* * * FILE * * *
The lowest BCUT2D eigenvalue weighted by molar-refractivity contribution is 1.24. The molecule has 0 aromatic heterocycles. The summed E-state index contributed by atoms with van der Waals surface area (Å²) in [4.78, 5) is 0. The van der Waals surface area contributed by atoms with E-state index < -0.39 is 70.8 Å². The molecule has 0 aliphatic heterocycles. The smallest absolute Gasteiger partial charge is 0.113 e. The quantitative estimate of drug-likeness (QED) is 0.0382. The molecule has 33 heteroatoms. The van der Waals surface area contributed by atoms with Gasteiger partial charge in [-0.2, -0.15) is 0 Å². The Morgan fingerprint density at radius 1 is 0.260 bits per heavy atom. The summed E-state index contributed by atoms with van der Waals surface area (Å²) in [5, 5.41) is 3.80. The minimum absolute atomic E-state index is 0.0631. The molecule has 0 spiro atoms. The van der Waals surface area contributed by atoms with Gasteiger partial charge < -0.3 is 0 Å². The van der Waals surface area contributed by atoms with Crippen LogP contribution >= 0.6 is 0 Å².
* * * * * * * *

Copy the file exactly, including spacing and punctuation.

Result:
The lowest BCUT2D eigenvalue weighted by molar-refractivity contribution is 1.24. The molecule has 0 aromatic heterocycles. The summed E-state index contributed by atoms with van der Waals surface area (Å²) in [4.78, 5) is 0. The van der Waals surface area contributed by atoms with E-state index < -0.39 is 70.8 Å². The molecule has 0 aliphatic heterocycles. The smallest absolute Gasteiger partial charge is 0.113 e. The quantitative estimate of drug-likeness (QED) is 0.0382. The molecule has 33 heteroatoms. The van der Waals surface area contributed by atoms with Gasteiger partial charge in [-0.2, -0.15) is 0 Å². The Morgan fingerprint density at radius 1 is 0.260 bits per heavy atom. The summed E-state index contributed by atoms with van der Waals surface area (Å²) in [5, 5.41) is 3.80. The minimum absolute atomic E-state index is 0.0631. The molecule has 0 spiro atoms. The van der Waals surface area contributed by atoms with Gasteiger partial charge < -0.3 is 0 Å². The van der Waals surface area contributed by atoms with Crippen LogP contribution >= 0.6 is 0 Å².